Cummings, a former advisor to Michael Gove, actually makes a familiar argument. We are badly governed because the state is badly managed. Too many “Oxbridge egomaniacs with a humanities degree and a spell as a spin doctor” and too few expert managers. Aspirant leaders must “have the skills and experience of managing complex projects.” Government should be open in the extreme, managerial and where at all possible automated.

And who would disagree? One of Cummings’ worries, I take it, is that our political elite spends too much time blathering, blithering, bickering, backstabbing, backtracking and b*ullshitting.

Who would disagree? It’s fun to try, though, for Morozov attempts something like it.

“We need to challenge not just the idea that the truthfulness of a statement can be boiled down and evaluated….but also the notion that hypocrisy, mendacity, and ambiguity are ruining our politics. In extremely large does, they certainly do; but in small doses, they are more virtues than vices. They enable our political process to function.”

Take ambiguity. Morozov favourably quotes political scientist Deborah Stone:

” “Ambiguity facilitates negotiation and compromise because it allows opponents to claim victory from a single resolution,” concludes Stone. Demanding that our politics gets more precise….forcing [politicians] to be specific to the point that they would rather say and do nothing at all – all of this is unlikely to improve the state of our democracy.”

Even if I’ve straw-manned Cummings just a little, I think that’s a relevant rejoinder to his argument. If a James Dyson ran the Department for Business, Bill Gates ran Health, and Michael Wilshaw – a Gove favourite – ran Education, all measured according to the most sophisticated performance indicators possible, then we might – *might* – become more expertly government. But first Cummings has to explain why ‘expertise’ in government is the only, or most important, goal.

PPE Problems

Nick Cohen is among the dozen or so columnists I never like to miss. He doesn’t sit on the fence and the anger in his writing always bubbles up throughout the prose.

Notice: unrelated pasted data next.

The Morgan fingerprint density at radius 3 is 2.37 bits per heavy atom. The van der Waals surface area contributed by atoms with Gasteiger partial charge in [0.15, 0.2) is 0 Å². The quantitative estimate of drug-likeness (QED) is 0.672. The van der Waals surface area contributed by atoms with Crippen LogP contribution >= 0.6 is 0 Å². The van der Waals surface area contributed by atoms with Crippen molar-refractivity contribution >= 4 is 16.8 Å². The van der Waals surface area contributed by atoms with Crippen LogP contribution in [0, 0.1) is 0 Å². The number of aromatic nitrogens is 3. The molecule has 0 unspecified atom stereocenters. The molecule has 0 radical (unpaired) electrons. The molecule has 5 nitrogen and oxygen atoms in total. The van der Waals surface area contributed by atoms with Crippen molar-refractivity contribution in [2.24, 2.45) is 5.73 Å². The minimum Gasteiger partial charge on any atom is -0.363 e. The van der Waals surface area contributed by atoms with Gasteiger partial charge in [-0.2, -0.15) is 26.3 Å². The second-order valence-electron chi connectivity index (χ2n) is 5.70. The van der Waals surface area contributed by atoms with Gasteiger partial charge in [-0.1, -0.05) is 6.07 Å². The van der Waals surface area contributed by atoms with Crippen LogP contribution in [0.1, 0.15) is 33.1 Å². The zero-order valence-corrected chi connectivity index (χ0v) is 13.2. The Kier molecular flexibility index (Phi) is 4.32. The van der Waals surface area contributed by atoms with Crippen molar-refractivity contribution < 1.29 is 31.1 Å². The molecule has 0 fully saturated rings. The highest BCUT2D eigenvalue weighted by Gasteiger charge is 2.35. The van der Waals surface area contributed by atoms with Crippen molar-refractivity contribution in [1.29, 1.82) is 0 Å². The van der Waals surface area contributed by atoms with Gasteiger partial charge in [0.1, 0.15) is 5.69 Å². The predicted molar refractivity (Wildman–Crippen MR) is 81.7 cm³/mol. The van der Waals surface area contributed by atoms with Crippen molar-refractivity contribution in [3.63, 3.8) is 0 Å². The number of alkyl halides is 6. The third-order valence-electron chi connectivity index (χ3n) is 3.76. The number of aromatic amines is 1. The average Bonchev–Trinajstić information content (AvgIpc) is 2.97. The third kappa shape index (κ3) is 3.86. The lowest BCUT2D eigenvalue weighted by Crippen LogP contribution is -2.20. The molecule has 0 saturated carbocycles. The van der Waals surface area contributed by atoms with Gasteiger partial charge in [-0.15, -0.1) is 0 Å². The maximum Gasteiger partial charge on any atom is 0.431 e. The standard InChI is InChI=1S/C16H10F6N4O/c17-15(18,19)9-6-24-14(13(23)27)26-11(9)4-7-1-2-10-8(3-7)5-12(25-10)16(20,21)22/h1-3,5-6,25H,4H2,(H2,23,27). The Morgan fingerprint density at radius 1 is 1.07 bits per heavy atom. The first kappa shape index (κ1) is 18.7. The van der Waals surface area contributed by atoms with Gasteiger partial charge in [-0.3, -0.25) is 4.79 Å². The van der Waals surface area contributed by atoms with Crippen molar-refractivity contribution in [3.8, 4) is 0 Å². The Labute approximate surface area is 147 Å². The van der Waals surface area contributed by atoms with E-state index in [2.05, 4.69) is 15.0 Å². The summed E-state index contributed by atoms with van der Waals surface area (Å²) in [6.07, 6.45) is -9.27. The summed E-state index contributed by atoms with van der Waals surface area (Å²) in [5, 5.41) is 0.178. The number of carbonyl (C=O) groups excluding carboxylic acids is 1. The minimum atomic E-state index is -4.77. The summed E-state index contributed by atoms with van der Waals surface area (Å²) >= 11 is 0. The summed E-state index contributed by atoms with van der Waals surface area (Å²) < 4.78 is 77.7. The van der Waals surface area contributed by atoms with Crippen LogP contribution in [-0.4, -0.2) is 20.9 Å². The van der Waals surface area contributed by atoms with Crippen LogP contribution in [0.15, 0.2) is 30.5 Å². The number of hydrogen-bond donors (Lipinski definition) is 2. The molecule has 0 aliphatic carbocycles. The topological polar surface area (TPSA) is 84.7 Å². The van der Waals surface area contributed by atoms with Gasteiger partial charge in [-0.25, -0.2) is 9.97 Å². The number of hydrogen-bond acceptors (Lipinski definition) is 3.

Cohen is right to take aim at PPE – 35 MPs studied the course at Oxford – and he only misses in a couple of places, I think.

He lands on the key point. “Ambitious young men and women now believe they must study politics at Oxford if they want to get on in politics,” he writes. That is worth spelling out.

I would guess that few, if any of our parliamentarian PPE-ists decided any later in life than 17 that they wished to enter the Commons one day. Arguably that amount of precocious ambition does make for bad politicians but, at worst, the course merely nurtures the hubristic sense of destiny PPE undergraduates arrive with.

Both the great merit and tragedy of PPE lies in the self-conscious way it goes for breadth rather than depth. One term I took the ‘Ethics’ paper. Kant in a week; the Aristotelians in two – that sort of thing. I was eventually examined in seven other papers, all of which haughtily breeze through their respective disciplines in terrific haste.

I wouldn’t have had it any other way. It worked for me.

The problem, Cohen (a PPE alumnus) says, is that “banging out ideas with barely a moment’s thought is exactly what PPE students do…[resulting in] world-class bullshitters.”

Fair enough. But frankly my Kantian ruminations would barely have been more informed had we allocated eight weeks to the topic rather than one. I mean it’s Kant for Christ’s sake. Nor am I convinced that my undergraduate English and History colleagues had an intellectual experience any more profound than my own.

It seems to me, quite simply, that “banging out ideas with barely a moment’s thought is exactly what PPE students do.” So for every Cameron, Miliband or Mandelson whose name is spat out as prima facie evidence against PPE, I would return fire with an Osborne (Modern History), May (Geography) or Clegg (Arch&Anth).

“Above all, the flightiness of PPE encourages puppeteer politicians, who stand above their society pulling the strings, rather than men and women who represent solid interests within it.”

Not convinced. If you do believe this critique of our political elite, then an explanation more sophisticated than an elucidation of PPE’s flaws is probably required.

The ethics of stinging

The Sunday Mirror reports today that Brooks Newmark, a Conservative minister, has resigned from the government after exchanging sexually explicit messages with a fictitious Tory activist.